Treatment for PCOS is often treated in an uncoordinated fashion with a different specialist treating each aspect of the disorder. This course of action is generally far from ideal. Treatment is usually led by an endocrinologist, a doctor who specializes in the treatment of the endocrine system. Gynecologists are commonly involved in the treatment of PCOS, especially when fertility is a concern. People with PCOS may also have an internist for general non-PCOS-related medical care.

Lifestyle Changes

Lifestyle changes are often the primary treatment recommendation for PCOS. Since many of the symptoms of PCOS are related to insulin resistance, this is the target of most of the suggested PCOS treatments. Weight loss is often advised. As mentioned previously, such guidance can merely aggravate problems and contribute to disordered eating or the development of an eating disorder. Further, weight loss often leads to weight regain. Weight cycling can lead to increased insulin, which only exacerbates the problem the weight loss was attempting to solve.

Similarly, women with PCOS are often instructed to restrict carbohydrates (also referred to as starches) in order to lower glucose and insulin. But the problem with most of these recommendations is that these restrictions are usually not sustainable and can lead to increased preoccupation with food and binge eating—once this happens, the recommended levels are exceeded anyway.

A better recommendation is to eat regular balanced meals, including adequate starches, throughout the day. Eating starches as part of a balanced meal that also includes protein and fat causes glucose to be released more slowly into the bloodstream than when starches are eaten alone. Fortunately, many meals (e.g. sandwiches, pizza, stir-fry with rice) traditionally include the major different macronutrient groups. Ensuring that carbohydrates are accompanied by protein and fats helps to create satiety, and with it a lower likelihood of bingeing.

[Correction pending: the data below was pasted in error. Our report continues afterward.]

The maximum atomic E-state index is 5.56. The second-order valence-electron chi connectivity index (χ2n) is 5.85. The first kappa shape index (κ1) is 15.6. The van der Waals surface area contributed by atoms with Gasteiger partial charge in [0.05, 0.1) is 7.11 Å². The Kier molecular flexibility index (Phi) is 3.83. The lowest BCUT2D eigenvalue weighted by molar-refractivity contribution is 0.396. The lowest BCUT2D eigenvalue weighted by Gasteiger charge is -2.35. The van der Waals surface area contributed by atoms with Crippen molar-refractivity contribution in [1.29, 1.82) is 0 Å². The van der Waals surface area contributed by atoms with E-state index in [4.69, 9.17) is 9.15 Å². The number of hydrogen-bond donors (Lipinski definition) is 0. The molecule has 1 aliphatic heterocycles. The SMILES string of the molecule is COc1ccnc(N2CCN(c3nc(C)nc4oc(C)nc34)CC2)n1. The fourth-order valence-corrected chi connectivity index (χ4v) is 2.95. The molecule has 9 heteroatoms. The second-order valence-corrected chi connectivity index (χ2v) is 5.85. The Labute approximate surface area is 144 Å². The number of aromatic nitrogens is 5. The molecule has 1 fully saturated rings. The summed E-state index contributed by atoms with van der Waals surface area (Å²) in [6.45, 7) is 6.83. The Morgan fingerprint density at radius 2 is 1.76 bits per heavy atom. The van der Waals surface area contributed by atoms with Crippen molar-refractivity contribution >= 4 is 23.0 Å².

Health at Every Size

We know that most diets don’t work in the long term and people with PCOS have a harder time losing weight.

A better approach when treating PCOS is to focus not on weight loss but instead on healthy behaviors, including eating regularly from a range of enjoyable foods, planning meals, and engaging in moderate physical activity for the sake of health rather than weight loss.

Health at Every Size® offers an alternative paradigm to the diet worldview. This approach focuses on eating enough to feel satisfied and prevent binge eating, not on the number on the scale. It advocates for finding some type of movement that is enjoyable and something you will want to sustain, not on punishing intense exercise.

Medication for PCOS

Medications are commonly used for the treatment for PCOS. These often include birth control pills to help regulate periods, metformin (an insulin sensitizer) to decrease insulin resistance and prevent early-onset type 2 diabetes, and spironolactone for excessive facial hair and acne.

Treatment for PCOS and Eating Disorders

It will come as no surprise that there are no established researched treatment protocols specifically for a combined diagnosis of PCOS and Eating Disorders. Eating disorder treatment ideally involves a multidisciplinary team including dietitians, psychotherapists, and physicians.

In the case of a combined diagnosis of PCOS and an eating disorder, this recommendation is of even greater significance. Given the risk that traditional weight management practices for PCOS will exacerbate an eating disorder when PCOS co-occurs with an eating disorder, an anti-diet approach is even more critical. Patients will benefit when a team of medical professionals well-versed in PCOS works closely with a dietitian and therapist experienced with both eating disorders and a HAES ® approach. 

A Word from Verywell

If you have PCOS and are experiencing symptoms of an eating disorder, it’s important to let your medical professionals know and to seek help for your eating problem. With the proper support, your eating disorder can be fully resolved and your PCOS symptoms adequately managed.

Resources

Kubacky, Gretchen, Psy.D., The PCOS Psychologist, a psychologist specializing in PCOS

Dillon, Jule Duffy, RD, a registered dietitian with several HAES ®- based PCOS resources

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Article Sources